Through my personal experience as a recent college graduate, freelance professional, and public school teacher over the last eight years, I know that Obamacare was dysfunctional to the point of being useless, deportations and archaic immigration laws have severed families, schools are unraveling under the Common Core strictures, social services like food stamps and public housing are strained beyond capacity and at the point of imploding, and there is plenty that still needs attention in America. Obama was not perfect, but he was not an asshole. He was respectful, intelligent, and knew how to admit when he was wrong. He was a leader. Policy making is one part of being president, but a larger part is speaking, addressing the nation and the world and acknowledging what we the people are living through every day.
But then, at 5:30 in the evening, the most incredible thing happened: White House press secretary Spicer came on TV for his first live address and defensively corrected a minor journalist’s tweet and harped on comparative inauguration statistics. He huffed and puffed and lost his place on the TelePrompTer and sputtered his way through a sentence or two about the President’s meeting with the CIA. Then he walked away.
This is how dictatorships start, with leadership refusing to acknowledge what is happening among the people leadership represents. When leadership starts using the power of the presidential podium to actively talk around events happening in front of the nation, they erode the connection between official discourse and reality. Once there is no longer a connection between the irrelevant mush spoken by representatives of the government and the actions they take in response to what is happening on the ground, then they have succeed in creating a double narrative, one where words are meaningless filler and there is no official language left to talk about what is really going on.
I wanted to tear out my hair. Has anyone read Orwell or the history of any nation under a dictator? This is how is starts, with leadership actively ignoring its people and refusing to engage with reality. Yesterday, millions of people created a very loud, yet very calm, resistance to hate and irresponsible, despotic, nepotistic, and self-serving government.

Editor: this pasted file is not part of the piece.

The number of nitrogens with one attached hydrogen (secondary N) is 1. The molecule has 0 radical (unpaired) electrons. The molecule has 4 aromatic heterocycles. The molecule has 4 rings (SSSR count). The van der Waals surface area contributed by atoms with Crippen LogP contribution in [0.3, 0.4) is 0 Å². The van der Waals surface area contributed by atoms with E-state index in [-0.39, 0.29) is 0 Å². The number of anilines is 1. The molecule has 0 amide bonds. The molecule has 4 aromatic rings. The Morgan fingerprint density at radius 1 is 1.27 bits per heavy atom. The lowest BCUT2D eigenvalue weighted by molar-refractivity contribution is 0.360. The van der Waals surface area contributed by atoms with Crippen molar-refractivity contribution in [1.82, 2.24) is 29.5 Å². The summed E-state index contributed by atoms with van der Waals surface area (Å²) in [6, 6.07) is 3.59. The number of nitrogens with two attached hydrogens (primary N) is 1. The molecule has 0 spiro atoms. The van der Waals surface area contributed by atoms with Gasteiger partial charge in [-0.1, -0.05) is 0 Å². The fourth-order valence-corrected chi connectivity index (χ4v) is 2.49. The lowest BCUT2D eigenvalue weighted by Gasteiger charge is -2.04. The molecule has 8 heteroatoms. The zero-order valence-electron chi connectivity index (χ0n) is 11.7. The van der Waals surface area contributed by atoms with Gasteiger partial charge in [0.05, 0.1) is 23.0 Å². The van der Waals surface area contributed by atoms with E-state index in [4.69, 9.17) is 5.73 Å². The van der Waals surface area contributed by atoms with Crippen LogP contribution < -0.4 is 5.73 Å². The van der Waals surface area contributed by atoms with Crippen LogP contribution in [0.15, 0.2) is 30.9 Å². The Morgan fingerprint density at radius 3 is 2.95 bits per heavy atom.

This morning something terrifying predictable happened. Our President reacted like a pouty child. He could not admit that people find fault with what he says and will hold him accountable for everything he does.
Mr. President, we did vote in the election, and our votes alone were not enough to keep ignorance and bigotry from the highest national office. So yesterday we appealed to you, as the 45th holder of that office, to use your position with wisdom and humility. Show us your taxes, hand over your businesses, and prove that you are not as selfish and narrow-minded as you sound. Show us that you understand that America’s greatness, its vastness, means that it is filled with people who are not all like you, and we expect you to respect us, all of us, in spite of what we don’t have in common. Because we all want our home to be great, great as in super-duper, that is what we do all share.
But disregard for reasonable expressions of concern is not super-duper. I didn’t come from any remarkable family background of wealth or power, but I acknowledge the privilege I enjoy as a white woman with a job, apartment, and no major health issues. What I worried about today, though, was my grandma who told my mother, “I can’t march so tell Rachel she’s marching for me,” about my former students who have pending legal and immigration cases, about all the people who are jobless or homeless or starving or desperate who cast their hope vote for Trump because they believed he would shake up politics as usual and rebuild the decaying infrastructure that has left huge sections of America rusted and broken. If the President will not acknowledge the voices in his front yard, what is he going to do for you?
Looking out at the gray day pimpled with hundreds of thousands of handmade flamingo-pink lady-parts hats, I thought about the people who weren’t marching. I said a prayer for the people in small, almost-foreclosed homes in sleepy rural towns like the one where I grew up. How will our new president hear you when he cannot hear the millions in front of him? How will he communicate with we the people in anything greater than an incomplete sentence?
Yesterday’s march was peaceful, family-friendly, and the most potent weapon used was a crocheted hat. My fear, and I so greatly hope that I am incorrect, is that, if the President and his government continue to act as they have during their first forty-eight hours in power, the next march will not be so passive, it will not be so pink, and its weapons will not be made of fuzzy yarn.